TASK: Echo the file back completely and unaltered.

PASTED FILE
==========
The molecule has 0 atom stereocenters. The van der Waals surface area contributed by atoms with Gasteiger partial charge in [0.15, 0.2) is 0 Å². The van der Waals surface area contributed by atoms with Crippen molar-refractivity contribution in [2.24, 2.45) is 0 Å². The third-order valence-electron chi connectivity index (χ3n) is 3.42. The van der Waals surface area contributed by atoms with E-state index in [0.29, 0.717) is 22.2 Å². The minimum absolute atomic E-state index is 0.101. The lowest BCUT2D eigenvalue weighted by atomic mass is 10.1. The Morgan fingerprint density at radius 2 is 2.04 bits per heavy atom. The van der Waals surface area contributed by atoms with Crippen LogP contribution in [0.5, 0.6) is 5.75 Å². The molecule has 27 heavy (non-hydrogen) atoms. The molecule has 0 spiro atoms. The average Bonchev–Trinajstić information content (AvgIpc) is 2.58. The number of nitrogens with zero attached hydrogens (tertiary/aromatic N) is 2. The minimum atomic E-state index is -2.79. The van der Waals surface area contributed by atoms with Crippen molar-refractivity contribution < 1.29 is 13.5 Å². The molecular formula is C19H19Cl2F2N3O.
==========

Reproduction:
The molecule has 0 atom stereocenters. The van der Waals surface area contributed by atoms with Gasteiger partial charge in [0.15, 0.2) is 0 Å². The van der Waals surface area contributed by atoms with Crippen molar-refractivity contribution in [2.24, 2.45) is 0 Å². The third-order valence-electron chi connectivity index (χ3n) is 3.42. The van der Waals surface area contributed by atoms with E-state index in [0.29, 0.717) is 22.2 Å². The minimum absolute atomic E-state index is 0.101. The lowest BCUT2D eigenvalue weighted by atomic mass is 10.1. The Morgan fingerprint density at radius 2 is 2.04 bits per heavy atom. The van der Waals surface area contributed by atoms with Crippen LogP contribution in [0.5, 0.6) is 5.75 Å². The molecule has 27 heavy (non-hydrogen) atoms. The molecule has 0 spiro atoms. The average Bonchev–Trinajstić information content (AvgIpc) is 2.58. The number of nitrogens with zero attached hydrogens (tertiary/aromatic N) is 2. The minimum atomic E-state index is -2.79. The van der Waals surface area contributed by atoms with Crippen molar-refractivity contribution < 1.29 is 13.5 Å². The molecular formula is C19H19Cl2F2N3O.